When Duck Dynasty patriarch Phil Robertson made his now infamous claim that homosexuality is one of an assortment of behaviors that he recognizes as sin, A&E suspended him. But his comments align with the Bible and mirror the faith of many Americans.
Nonetheless, A&E quickly released a statement that Robertson’s “personal views in no way reflect those of A&E Networks, who have always been strong supporters and champions of the LGBT community.”
Of course, we are now all quite aware that the remarks didn’t reflect A&E’s position on sin, but according to evangelist and author Larry Alex Tauton, Robertson’s remarks are consistent with Christianity and, of course, the Bible. He states that what the Duck Dynasty star articulated “reflects the teaching and practice of historic Christianity and, by extension, the opinion of a sizable portion of the American public.” Furthermore, religion is Robertson’s source of authority and inspiration for his value system.
Tauton writes that Robertson didn’t spew a hateful homophobic rant like Alex Baldwin’s, but that his comments were “couched as it was in scriptural references that suggest he not only owns a Bible, but also reads it.” In fact, according to a Pew Research poll conducted in June 2013, almost half (45%) of Americans agree with Robertson and think that homosexual actions are a “sin.”
In an attempt to undermine and marginalize Robertson’s remarks, GLAAD spokesperson Wilson Cruz said Robertson’s views are not Christian. The painful truth for Cruz’s naïve statement is that in 2010, Pope Francis, Time magazine’s 2013 Person of the Year, referred to gay marriage as “a total rejection of God’s law engraved on our hearts.” Pope Francis continued by saying that gay marriage will harm the family. “At stake is the identity and survival of the family: father, mother and children. At stake are the lives of many children who will be discriminated against in advance, and deprived of their human development given by a father and a mother and willed by God.”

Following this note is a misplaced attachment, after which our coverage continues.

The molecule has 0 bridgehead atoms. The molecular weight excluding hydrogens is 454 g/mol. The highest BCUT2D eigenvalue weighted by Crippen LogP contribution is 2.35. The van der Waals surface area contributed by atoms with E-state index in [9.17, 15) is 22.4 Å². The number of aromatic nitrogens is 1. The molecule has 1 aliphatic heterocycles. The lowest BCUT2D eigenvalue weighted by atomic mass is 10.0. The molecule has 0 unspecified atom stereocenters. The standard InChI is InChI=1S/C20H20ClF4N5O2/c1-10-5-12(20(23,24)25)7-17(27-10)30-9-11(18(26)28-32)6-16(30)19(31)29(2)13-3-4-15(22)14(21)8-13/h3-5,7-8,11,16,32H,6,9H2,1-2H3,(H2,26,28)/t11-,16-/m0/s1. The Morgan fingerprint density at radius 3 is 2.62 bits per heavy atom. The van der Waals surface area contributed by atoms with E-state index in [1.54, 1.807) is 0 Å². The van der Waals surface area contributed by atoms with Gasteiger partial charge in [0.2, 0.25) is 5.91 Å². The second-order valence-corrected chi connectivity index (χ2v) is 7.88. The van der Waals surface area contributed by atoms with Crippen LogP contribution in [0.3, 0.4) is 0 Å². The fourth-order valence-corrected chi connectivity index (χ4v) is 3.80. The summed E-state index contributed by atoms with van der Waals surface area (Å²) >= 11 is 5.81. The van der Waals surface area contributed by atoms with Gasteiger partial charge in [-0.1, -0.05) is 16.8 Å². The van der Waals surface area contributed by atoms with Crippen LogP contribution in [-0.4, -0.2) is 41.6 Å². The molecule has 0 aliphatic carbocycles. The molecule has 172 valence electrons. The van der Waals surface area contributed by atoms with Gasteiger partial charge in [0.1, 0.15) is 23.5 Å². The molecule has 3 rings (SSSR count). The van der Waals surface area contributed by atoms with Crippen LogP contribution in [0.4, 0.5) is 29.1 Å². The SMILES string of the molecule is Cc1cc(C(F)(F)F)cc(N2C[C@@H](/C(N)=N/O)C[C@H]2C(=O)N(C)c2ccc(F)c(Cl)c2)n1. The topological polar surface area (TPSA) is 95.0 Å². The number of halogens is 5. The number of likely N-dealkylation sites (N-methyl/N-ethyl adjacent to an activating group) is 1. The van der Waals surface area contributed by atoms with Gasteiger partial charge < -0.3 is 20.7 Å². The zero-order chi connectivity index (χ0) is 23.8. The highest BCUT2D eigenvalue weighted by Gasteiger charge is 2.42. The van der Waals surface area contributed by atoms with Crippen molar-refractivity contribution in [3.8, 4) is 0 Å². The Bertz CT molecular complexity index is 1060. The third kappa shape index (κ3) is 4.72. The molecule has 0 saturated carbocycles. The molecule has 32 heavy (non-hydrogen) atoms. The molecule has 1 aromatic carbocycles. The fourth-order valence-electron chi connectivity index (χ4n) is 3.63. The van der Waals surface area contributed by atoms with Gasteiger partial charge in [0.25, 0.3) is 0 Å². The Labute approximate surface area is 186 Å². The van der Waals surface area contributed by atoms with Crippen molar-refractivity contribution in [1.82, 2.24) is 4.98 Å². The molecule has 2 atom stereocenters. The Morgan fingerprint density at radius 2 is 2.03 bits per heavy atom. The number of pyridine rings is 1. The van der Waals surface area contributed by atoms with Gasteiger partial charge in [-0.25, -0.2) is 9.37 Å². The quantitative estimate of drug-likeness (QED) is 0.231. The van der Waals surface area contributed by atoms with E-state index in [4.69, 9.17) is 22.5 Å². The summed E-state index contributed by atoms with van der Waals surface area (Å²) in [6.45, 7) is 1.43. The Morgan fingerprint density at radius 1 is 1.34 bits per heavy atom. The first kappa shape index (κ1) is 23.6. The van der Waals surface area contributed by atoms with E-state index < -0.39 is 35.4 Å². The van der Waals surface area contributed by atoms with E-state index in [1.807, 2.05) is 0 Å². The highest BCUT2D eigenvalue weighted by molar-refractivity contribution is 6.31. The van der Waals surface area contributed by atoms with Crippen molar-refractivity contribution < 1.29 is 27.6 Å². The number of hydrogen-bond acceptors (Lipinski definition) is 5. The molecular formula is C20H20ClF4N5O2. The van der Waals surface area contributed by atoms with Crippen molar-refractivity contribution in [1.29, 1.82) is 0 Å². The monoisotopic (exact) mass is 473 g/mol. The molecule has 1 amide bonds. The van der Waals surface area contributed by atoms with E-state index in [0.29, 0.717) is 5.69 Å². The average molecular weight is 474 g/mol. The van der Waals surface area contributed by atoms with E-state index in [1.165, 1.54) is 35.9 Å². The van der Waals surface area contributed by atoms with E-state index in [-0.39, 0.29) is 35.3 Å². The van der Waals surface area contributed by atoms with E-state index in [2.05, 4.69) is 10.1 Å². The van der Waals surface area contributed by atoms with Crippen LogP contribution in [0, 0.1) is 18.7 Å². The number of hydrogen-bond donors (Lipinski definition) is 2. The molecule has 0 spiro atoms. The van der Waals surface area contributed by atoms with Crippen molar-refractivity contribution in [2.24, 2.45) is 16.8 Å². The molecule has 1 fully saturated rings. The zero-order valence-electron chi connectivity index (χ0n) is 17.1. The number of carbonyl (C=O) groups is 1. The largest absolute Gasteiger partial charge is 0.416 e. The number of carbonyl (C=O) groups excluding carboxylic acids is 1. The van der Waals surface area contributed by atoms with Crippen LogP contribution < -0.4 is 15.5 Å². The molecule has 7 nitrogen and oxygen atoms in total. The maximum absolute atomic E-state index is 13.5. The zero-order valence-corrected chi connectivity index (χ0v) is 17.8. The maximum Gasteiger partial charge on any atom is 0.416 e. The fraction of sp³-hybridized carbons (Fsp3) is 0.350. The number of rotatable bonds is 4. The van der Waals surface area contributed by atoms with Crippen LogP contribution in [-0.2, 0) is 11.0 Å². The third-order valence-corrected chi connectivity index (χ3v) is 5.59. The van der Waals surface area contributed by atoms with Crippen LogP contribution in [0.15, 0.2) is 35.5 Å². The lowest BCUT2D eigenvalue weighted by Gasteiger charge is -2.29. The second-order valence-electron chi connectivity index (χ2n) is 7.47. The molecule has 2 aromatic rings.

But A&E and GLAAD must classify Robertson as a hillbilly with Neanderthal instincts, not someone who has a moral code and a religion that shapes his values. According to Tauton, the problem for them is that once they admit there is a conflict between Christianity and homosexual sex, and some forms of heterosexuality, “they would have to confront head-on the fact that calling for a boycott or pressuring for Robertson’s suspension tells orthodox Christians that their religion is no longer acceptable, and that’s not a very politically correct thing to do.”